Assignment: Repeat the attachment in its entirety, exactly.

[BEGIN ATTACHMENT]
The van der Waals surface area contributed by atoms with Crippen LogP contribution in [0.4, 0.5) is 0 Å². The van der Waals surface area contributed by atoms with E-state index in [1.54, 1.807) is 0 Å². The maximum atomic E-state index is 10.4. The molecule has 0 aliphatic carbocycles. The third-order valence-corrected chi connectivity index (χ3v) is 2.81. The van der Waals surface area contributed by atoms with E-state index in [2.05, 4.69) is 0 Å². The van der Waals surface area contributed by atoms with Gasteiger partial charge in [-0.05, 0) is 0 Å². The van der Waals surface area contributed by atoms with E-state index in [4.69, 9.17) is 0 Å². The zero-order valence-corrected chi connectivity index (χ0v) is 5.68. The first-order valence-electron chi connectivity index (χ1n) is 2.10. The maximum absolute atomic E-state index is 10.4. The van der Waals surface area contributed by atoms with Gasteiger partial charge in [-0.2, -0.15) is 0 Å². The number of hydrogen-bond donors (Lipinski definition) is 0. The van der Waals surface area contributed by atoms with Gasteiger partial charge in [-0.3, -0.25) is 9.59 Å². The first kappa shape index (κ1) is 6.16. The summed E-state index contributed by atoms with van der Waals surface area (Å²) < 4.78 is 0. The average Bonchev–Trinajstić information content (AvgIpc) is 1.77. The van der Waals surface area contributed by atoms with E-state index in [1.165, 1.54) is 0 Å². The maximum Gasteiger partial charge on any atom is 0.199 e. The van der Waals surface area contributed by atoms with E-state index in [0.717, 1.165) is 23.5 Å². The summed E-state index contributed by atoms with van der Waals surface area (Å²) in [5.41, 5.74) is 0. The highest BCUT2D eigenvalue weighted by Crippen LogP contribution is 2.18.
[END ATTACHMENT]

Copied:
The van der Waals surface area contributed by atoms with Crippen LogP contribution in [0.4, 0.5) is 0 Å². The van der Waals surface area contributed by atoms with E-state index in [1.54, 1.807) is 0 Å². The maximum atomic E-state index is 10.4. The molecule has 0 aliphatic carbocycles. The third-order valence-corrected chi connectivity index (χ3v) is 2.81. The van der Waals surface area contributed by atoms with E-state index in [2.05, 4.69) is 0 Å². The van der Waals surface area contributed by atoms with Gasteiger partial charge in [-0.05, 0) is 0 Å². The van der Waals surface area contributed by atoms with E-state index in [4.69, 9.17) is 0 Å². The zero-order valence-corrected chi connectivity index (χ0v) is 5.68. The first-order valence-electron chi connectivity index (χ1n) is 2.10. The maximum absolute atomic E-state index is 10.4. The van der Waals surface area contributed by atoms with Gasteiger partial charge in [-0.2, -0.15) is 0 Å². The number of hydrogen-bond donors (Lipinski definition) is 0. The van der Waals surface area contributed by atoms with Gasteiger partial charge in [-0.3, -0.25) is 9.59 Å². The first kappa shape index (κ1) is 6.16. The summed E-state index contributed by atoms with van der Waals surface area (Å²) < 4.78 is 0. The average Bonchev–Trinajstić information content (AvgIpc) is 1.77. The van der Waals surface area contributed by atoms with E-state index in [1.165, 1.54) is 0 Å². The maximum Gasteiger partial charge on any atom is 0.199 e. The van der Waals surface area contributed by atoms with E-state index in [0.717, 1.165) is 23.5 Å². The summed E-state index contributed by atoms with van der Waals surface area (Å²) in [5.41, 5.74) is 0. The highest BCUT2D eigenvalue weighted by Crippen LogP contribution is 2.18.